Monday, April 10, 2017
Monday, April 03, 2017
“My job is partly to persuade China to do things, but my job is also to persuade Canada to get its own act in order,” Mr. McCallum said. He expects to return to Canada every six to eight weeks. There are “things that people in Canada are doing which are impeding our agenda over here,” he said.
Friday, March 31, 2017
Saturday, March 04, 2017
Friday, February 17, 2017
China sees similar advantage in weaning Canada away from our economic and political alliance with the United States, but it also expects to get compromises that further its regime interests. Canada has already ceded ground on this, making recent concessions – with no promise whatsoever of reciprocal considerations – to ease limits on Chinese state investment in Canada; seize and repatriate assets of certain Chinese nationals in Canada; and (inexplicably) reverse a national security review that prevented a Beijing-backed concern from buying Canadian advanced laser technology with military application for directed-energy weapons that China is desperate to develop.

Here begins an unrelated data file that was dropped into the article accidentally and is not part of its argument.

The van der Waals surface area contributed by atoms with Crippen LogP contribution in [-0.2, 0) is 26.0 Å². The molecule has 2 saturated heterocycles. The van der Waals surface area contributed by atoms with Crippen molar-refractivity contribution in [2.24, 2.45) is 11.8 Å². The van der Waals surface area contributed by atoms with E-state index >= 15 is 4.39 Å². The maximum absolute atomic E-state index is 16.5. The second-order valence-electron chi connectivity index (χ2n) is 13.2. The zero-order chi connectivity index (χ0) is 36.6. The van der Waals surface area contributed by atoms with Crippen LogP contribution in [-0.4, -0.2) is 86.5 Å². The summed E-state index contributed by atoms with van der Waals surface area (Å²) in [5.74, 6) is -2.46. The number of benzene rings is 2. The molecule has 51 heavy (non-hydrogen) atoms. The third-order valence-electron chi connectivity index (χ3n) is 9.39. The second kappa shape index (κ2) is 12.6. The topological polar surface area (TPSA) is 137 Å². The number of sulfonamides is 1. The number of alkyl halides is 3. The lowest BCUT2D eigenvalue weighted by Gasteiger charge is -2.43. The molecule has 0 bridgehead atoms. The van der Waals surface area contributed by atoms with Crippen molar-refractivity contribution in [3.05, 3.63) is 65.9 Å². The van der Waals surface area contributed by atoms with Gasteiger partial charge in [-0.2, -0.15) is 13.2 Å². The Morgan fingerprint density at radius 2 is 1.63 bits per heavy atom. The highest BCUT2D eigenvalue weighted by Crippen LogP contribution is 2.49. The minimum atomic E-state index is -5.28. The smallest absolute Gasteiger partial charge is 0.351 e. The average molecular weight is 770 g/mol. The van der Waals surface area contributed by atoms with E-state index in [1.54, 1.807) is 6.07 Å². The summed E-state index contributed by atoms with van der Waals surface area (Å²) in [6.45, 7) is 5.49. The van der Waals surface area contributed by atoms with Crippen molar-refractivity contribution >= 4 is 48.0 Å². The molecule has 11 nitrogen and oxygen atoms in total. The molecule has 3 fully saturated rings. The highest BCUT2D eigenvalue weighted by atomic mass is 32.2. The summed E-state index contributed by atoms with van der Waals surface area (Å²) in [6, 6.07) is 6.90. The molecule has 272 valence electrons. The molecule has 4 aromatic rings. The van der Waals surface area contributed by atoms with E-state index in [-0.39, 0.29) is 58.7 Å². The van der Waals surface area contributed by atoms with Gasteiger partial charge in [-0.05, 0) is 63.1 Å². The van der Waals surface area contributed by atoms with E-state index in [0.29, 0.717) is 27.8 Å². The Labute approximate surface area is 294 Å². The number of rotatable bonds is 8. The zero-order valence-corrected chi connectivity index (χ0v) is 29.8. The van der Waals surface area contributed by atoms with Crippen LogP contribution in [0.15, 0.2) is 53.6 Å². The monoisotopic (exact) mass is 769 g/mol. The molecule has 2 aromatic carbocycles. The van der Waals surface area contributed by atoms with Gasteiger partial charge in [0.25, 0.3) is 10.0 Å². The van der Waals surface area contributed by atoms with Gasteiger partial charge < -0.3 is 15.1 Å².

Tuesday, January 31, 2017
Today, Xi Jinping’s regime is militarily aggressive and much more demanding of nations where China has established economic leverage through strategic trade and investment agreements.
More China in the Canadian economy appears to be Canada’s future as the U.S. lapses into protectionism. In trying to negotiate a free trade with China, a key issue for Canada will be, do we have to negotiate away our commitment to Canadian liberal and democratic values to get the deal?
In a statement posted on the WeChat account of the Tomorrow Group, published on Tuesday and purportedly from Mr Xiao, said he was overseas for medical treatment and would return “soon”.
In the statement, which was subsequently deleted by censors, he denied he had been “abducted to the mainland”. He said he was a Canadian citizen and Hong Kong permanent resident who was protected by the Canadian consulate and Hong Kong law. He added that he “had never harmed the interests of the country” or “supported any opposition organisation”.
. . .
It is common for Chinese businesspeople and others detained by China’s powerful security apparatus to be pressed to release messages through social media, email or via their families insisting that all is fine.
Tuesday, January 17, 2017
"The law would require the US president to identify persons responsible for the surveillance, abduction, detention or forced confessions of booksellers and journalists in Hong Kong or other actions suppressing basic freedoms, and to freeze their US-based assets and deny them entry into the country."
Sunday, January 15, 2017
Jiang questioned Swiss leaders' control over their country and remarked that they risked "losing a good friend".
China and Switzerland forged a free trade agreement in 2014 and Swiss companies count China among their most important markets.